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Article
Master Counselors as Teachers: Clinical Practices of Counselor Educators
Journal of Mental Health Counseling (2014)
  • Dee Ray, University of North Texas
  • Dr. Kimberly M. Jayne, Portland State University
  • Raissa Miller, University of New Mexico
Abstract
Using a mixed methods design, we surveyed 117 counselor educators to explore their clinical practices and their perceptions of the impact of clinical practice on teaching, supervision, research, and service. The results indicate that clinical practice had the greatest influence on their supervision and teaching. A negative relationship between years served as a counselor educator and hours engaged in counseling was found. Through qualitative analysis, we identified several themes related to counselor educators' decisions to engage in clinical practice, among them staying relevant, enhancing teaching and supervision, and staying current in the field. Implications for counselors and counselor educators are discussed.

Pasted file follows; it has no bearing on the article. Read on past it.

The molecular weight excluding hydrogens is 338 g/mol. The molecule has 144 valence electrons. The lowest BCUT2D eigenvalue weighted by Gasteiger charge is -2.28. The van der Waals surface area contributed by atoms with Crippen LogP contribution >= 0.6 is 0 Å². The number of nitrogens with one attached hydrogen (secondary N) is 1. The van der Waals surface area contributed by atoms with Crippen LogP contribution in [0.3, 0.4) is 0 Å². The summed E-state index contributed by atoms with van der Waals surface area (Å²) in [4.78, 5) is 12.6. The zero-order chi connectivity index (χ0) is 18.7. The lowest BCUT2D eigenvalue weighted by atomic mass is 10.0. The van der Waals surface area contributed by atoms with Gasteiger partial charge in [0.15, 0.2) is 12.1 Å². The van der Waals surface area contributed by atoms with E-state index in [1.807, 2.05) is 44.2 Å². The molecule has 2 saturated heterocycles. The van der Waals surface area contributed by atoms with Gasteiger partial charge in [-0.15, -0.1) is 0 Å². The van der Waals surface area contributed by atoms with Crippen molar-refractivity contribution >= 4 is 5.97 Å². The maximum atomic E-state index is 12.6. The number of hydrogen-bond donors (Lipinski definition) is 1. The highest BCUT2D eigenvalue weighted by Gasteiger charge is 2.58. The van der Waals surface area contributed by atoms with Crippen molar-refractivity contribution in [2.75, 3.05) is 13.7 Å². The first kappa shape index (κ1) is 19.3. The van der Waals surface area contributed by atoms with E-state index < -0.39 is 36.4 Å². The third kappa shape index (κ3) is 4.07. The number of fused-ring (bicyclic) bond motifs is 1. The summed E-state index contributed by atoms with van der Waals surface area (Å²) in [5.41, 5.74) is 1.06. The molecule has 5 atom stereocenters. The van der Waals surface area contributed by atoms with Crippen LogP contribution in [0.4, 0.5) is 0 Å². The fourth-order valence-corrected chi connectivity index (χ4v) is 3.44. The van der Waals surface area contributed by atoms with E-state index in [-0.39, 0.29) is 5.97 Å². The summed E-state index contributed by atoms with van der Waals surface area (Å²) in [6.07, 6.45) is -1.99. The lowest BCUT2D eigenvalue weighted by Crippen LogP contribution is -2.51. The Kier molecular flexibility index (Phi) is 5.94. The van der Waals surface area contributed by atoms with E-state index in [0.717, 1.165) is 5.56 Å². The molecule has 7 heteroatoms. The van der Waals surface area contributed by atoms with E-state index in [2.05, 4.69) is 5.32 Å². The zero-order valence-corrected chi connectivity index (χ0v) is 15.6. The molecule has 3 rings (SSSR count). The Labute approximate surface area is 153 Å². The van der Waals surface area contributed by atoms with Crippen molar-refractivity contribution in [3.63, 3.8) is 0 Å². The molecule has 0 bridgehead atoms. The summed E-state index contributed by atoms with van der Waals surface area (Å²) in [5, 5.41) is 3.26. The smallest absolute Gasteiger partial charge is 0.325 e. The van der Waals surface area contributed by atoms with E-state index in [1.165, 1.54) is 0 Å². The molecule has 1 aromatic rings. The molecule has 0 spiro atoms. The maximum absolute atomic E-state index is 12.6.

Keywords
  • Counseling -- Research -- Methodology
Publication Date
January, 2014
DOI
10.17744/mehc.36.1.r71044x11x44tn5p
Publisher Statement
Copyright (2014) American Mental Health Counselors Association/Sage

*At the time of publication, Kimberly Jayne was affiliated with the University of New Mexico.
Citation Information
Dee Ray, Kimberly M. Jayne and Raissa Miller. "Master Counselors as Teachers: Clinical Practices of Counselor Educators" Journal of Mental Health Counseling Vol. 36 Iss. 1 (2014) p. 78 - 94
Available at: http://works.bepress.com/kimberly-jayne/6/